Forcemeat is a specific mixture of meat and fat. "The flavor's in the fat" they say so, without going overboard, fat makes up a certain percentage of forcemeat. It's lean meat combined with the appropriate quantity of fat into an emulsion. Now I'll lean on Wikipedia...
"In US usage, there are four basic styles of forcemeat. Straight forcemeats are produced by progressively grinding equal parts pork and pork fat with a third dominant meat which can be pork or another meat. The proteins are cubed and then seasoned, cured, rested, ground and then placed into desired vessel. Country-style forcemeats are a combination of pork, pork fat, often with the addition of pork liver and garnish ingredients. The finished product has a coarse texture. The third style is gratin which has a portion of the main protein browned; the French term gratin connotes a "grated" product that is browned. The final style is mousseline, which are very light in texture using lean cuts of meat usually from veal, poultry, fish, or shellfish. The resulting texture comes from the addition of eggs and cream to this forcemeat." Thanks, Wiki.
Think of a forcemeat as an emulsion. Just as oil and eggs can be combined to make mayonnaise (a stable emulsion), so too can meat and fat. However, done improperly, just as a mayonnaise can separate and fail, so too can forcemeat resulting in a pan of melted fat and a dry, chewy sausage or terrine. I try to avoid failure.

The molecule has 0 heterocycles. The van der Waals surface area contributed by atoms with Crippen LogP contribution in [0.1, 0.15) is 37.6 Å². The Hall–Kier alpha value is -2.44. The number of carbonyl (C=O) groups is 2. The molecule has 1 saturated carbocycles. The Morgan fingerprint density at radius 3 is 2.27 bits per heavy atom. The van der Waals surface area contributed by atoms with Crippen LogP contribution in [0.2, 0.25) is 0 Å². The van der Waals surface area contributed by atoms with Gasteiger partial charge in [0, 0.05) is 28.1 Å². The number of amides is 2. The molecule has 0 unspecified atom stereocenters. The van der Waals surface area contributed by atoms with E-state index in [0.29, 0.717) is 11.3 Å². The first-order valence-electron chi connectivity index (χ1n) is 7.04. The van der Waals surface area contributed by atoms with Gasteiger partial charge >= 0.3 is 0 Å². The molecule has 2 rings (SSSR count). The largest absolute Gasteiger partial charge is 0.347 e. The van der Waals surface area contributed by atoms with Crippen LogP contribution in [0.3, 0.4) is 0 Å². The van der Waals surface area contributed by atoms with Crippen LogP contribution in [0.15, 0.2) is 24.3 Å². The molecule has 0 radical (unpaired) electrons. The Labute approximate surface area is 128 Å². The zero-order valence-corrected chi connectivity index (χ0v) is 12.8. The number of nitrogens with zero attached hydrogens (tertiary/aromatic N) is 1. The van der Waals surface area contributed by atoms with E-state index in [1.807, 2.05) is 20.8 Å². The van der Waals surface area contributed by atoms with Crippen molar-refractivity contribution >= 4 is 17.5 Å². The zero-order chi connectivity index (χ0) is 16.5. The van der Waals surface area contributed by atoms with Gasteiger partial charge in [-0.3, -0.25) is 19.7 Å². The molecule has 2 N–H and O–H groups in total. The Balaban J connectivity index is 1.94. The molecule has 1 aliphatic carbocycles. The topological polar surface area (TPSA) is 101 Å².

Salt is a huge part of charcuterie and is the only rock we eat and cannot live without. Salt serves two fundamental purposes: preservation and flavoring/flavor enhancement. Sausages, for example, can have anywhere from 1-3% salt depending how the type. For my sausages, I generally use between 1.4 and 1.8% salt by weight of the meat (including fat). One can always sprinkle a bit of salt after the fact but it's near impossible to remove once it's in the pot. I lean toward the conservative side - somewhat a departure from the origins of many recipes that date back to the Romans. However, reverting to the origins of sausage-making, my sausages tend toward the lean at around 25-30% fat so the flavor of the meat comes through and a heavy dose of salt isn't required.
Enough of the lecture for today. How about a recipe, you ask? Something right tasty and filling on a cold winter day.
2 slices of fresh pork belly (or use lardons if you have it)
4 Toulouse sausages
500g of white beans
Soak white beans in water for 12 hours before cooking (or use canned beans)
In a cast iron casserole, brown pork belly and minced onion until slightly colored. Add sliced carrot, drain the beans, then pour into the casserole. Season with black pepper and thyme to taste. No salt yet!
Add water (and juice from canned beans) to just barely cover all and simmer over low heat until beans are very tender. Brown sausages and add to beans. Simmer for 15 minutes more. Add salt and pepper as necessary. Bon appetit!
P.S. A touch of tomato puree stirred in during the simmer never hurt this dish!